Just got back from watching Alien Covenant, and I was pleasantly surprised. Wasn't huge on Prometheus, which I confirmed again on a rewatch last night, and this was far better in my opinion. It managed to stand on its own fairly well, but also tied into Prometheus nicely too, although it failed to really answer any lingering questions you may have had left at the end of that film. Biggest draw to me was the return to Alien's more gorey roots, which I loved. The film had some issues, mostly some pretty dumb characters and plot holes, but I can overlook almost all of them due to the sheer amount of gratuitous violence on display. Speaking of plot holes, these were the ones I noticed, I'd be curious if there were any I missed:

    • What was the reason the planet they land on didn't show up on an initial scan? There seemed to be no reason for them to miss it.
    • How did Shaw manage to repair David? At the end of Prometheus, he was a head. I don't think there were any spare mech bodies lying about.
    • You see a flashback to David dropping the payload onto the planet's populous, creating a load of aliens, yet when the Covenant crew land, there's barely any there. What happened to them all?
    • We see two facehuggers in this film, the first impregnates the captain then bursts out of him very quickly, yet the guy who births the last alien on the ship takes a conveniently long amount of time to birth the alien. This one might be a bit flimsy, as there could be an ellipsis of time with the captain we don't see.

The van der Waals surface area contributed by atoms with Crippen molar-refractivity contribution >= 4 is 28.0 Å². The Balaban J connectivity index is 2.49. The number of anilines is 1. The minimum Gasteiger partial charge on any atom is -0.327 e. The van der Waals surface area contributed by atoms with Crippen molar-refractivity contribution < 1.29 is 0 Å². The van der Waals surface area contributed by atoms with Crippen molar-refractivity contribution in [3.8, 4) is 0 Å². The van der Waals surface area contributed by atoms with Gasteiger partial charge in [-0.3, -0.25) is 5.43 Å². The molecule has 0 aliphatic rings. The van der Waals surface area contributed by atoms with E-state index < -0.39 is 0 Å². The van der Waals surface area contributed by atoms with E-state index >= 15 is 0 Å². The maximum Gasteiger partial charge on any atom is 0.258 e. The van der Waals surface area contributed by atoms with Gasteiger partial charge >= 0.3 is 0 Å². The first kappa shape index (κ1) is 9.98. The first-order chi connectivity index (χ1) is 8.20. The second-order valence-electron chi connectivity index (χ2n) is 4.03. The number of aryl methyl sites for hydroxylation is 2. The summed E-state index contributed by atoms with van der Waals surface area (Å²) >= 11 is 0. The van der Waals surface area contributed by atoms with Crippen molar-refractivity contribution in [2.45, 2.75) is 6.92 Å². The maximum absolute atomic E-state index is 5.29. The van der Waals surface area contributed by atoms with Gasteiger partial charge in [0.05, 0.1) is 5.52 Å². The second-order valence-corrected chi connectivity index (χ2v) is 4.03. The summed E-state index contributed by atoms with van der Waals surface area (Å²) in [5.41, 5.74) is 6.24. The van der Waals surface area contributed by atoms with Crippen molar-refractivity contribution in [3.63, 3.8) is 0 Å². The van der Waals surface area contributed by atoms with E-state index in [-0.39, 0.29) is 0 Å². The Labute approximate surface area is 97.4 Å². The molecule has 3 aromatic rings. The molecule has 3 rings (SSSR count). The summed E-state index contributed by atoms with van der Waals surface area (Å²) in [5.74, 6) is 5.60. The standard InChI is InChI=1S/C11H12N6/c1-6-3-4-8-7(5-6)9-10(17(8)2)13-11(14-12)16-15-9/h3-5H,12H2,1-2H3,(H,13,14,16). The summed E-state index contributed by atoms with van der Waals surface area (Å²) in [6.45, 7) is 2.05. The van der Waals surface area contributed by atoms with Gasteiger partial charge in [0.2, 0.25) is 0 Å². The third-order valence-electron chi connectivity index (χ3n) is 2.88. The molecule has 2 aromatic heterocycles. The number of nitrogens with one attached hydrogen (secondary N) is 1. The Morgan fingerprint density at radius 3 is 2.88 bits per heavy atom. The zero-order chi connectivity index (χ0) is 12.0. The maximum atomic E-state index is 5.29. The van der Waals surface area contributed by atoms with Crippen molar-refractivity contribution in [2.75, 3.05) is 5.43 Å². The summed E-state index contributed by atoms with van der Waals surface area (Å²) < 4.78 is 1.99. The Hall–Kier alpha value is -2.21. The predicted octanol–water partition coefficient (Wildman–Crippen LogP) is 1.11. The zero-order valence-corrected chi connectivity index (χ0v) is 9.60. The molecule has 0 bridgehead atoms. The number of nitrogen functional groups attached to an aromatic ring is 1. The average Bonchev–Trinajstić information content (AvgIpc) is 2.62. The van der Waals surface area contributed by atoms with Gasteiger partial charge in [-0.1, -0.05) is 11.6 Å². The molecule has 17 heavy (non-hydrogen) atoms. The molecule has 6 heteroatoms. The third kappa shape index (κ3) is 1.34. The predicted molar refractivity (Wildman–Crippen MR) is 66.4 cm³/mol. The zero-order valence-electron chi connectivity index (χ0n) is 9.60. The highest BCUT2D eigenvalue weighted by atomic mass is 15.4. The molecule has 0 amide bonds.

• Not really a plot hole, but what was the point of that one really focused shot of the drinking bird? Did I miss something there?
     
  12. Anime1977

    Anime1977 Brigade Leader

    That sounds a bit despointing and alien did not rely on gore and it sounds like alien covenant is useing gore to cover up plot holes.

    Rogue one blu Ray

    7 out of 10 some good set pieces but not as good it's as its made out to be.
     
    Last edited: May 22, 2017
  13. Anime1977

    Anime1977 Brigade Leader

    I have the comic book of the killing joke and the movie follows the book closely page for page.
     
  14. NoSurprises

    NoSurprises Great Teacher

    Sounds like a forced reference to me, the drinking birds were a mainstay at the table in the first Alien.

    [​IMG]
     
  15. IncendiaryLemon

    IncendiaryLemon Captain Karen AUKN Staff

    Ah, gotcha.
     
  16. HWR

    HWR Vampire Ninja

    Twin Peaks Fire Walk with Me